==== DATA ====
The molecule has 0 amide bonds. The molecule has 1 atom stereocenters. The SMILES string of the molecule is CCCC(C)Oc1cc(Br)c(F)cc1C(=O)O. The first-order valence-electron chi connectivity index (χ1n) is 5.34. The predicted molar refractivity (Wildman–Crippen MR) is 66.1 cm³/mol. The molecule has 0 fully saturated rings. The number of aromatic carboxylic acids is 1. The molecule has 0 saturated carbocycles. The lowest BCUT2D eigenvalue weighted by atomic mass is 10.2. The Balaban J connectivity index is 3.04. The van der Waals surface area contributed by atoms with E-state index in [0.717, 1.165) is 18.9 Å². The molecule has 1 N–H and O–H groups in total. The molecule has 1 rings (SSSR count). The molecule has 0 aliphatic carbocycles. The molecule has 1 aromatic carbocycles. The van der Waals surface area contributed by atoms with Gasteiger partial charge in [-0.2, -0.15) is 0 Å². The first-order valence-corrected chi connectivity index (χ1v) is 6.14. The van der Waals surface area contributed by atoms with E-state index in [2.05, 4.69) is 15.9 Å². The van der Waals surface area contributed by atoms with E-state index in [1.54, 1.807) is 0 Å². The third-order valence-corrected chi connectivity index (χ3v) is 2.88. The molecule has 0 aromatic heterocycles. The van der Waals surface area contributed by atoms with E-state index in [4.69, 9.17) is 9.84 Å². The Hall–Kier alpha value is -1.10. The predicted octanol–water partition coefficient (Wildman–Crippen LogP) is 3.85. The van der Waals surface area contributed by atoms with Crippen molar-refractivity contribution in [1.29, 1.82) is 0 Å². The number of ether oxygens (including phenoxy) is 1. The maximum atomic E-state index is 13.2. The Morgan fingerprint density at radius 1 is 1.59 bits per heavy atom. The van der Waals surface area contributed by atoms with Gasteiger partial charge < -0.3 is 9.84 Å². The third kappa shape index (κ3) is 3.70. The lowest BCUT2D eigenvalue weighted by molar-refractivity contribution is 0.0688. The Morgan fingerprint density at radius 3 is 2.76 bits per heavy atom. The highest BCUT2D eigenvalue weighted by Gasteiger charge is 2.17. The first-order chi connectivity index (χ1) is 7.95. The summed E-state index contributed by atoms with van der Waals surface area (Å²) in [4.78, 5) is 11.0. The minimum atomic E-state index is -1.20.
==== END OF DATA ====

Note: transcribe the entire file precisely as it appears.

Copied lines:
The molecule has 0 amide bonds. The molecule has 1 atom stereocenters. The SMILES string of the molecule is CCCC(C)Oc1cc(Br)c(F)cc1C(=O)O. The first-order valence-electron chi connectivity index (χ1n) is 5.34. The predicted molar refractivity (Wildman–Crippen MR) is 66.1 cm³/mol. The molecule has 0 fully saturated rings. The number of aromatic carboxylic acids is 1. The molecule has 0 saturated carbocycles. The lowest BCUT2D eigenvalue weighted by atomic mass is 10.2. The Balaban J connectivity index is 3.04. The van der Waals surface area contributed by atoms with E-state index in [0.717, 1.165) is 18.9 Å². The molecule has 1 N–H and O–H groups in total. The molecule has 1 rings (SSSR count). The molecule has 0 aliphatic carbocycles. The molecule has 1 aromatic carbocycles. The van der Waals surface area contributed by atoms with Gasteiger partial charge in [-0.2, -0.15) is 0 Å². The first-order valence-corrected chi connectivity index (χ1v) is 6.14. The van der Waals surface area contributed by atoms with E-state index in [2.05, 4.69) is 15.9 Å². The van der Waals surface area contributed by atoms with E-state index in [1.54, 1.807) is 0 Å². The third-order valence-corrected chi connectivity index (χ3v) is 2.88. The molecule has 0 aromatic heterocycles. The van der Waals surface area contributed by atoms with E-state index in [4.69, 9.17) is 9.84 Å². The Hall–Kier alpha value is -1.10. The predicted octanol–water partition coefficient (Wildman–Crippen LogP) is 3.85. The van der Waals surface area contributed by atoms with Crippen molar-refractivity contribution in [1.29, 1.82) is 0 Å². The number of ether oxygens (including phenoxy) is 1. The maximum atomic E-state index is 13.2. The Morgan fingerprint density at radius 1 is 1.59 bits per heavy atom. The van der Waals surface area contributed by atoms with Gasteiger partial charge < -0.3 is 9.84 Å². The third kappa shape index (κ3) is 3.70. The lowest BCUT2D eigenvalue weighted by molar-refractivity contribution is 0.0688. The Morgan fingerprint density at radius 3 is 2.76 bits per heavy atom. The highest BCUT2D eigenvalue weighted by Gasteiger charge is 2.17. The first-order chi connectivity index (χ1) is 7.95. The summed E-state index contributed by atoms with van der Waals surface area (Å²) in [4.78, 5) is 11.0. The minimum atomic E-state index is -1.20.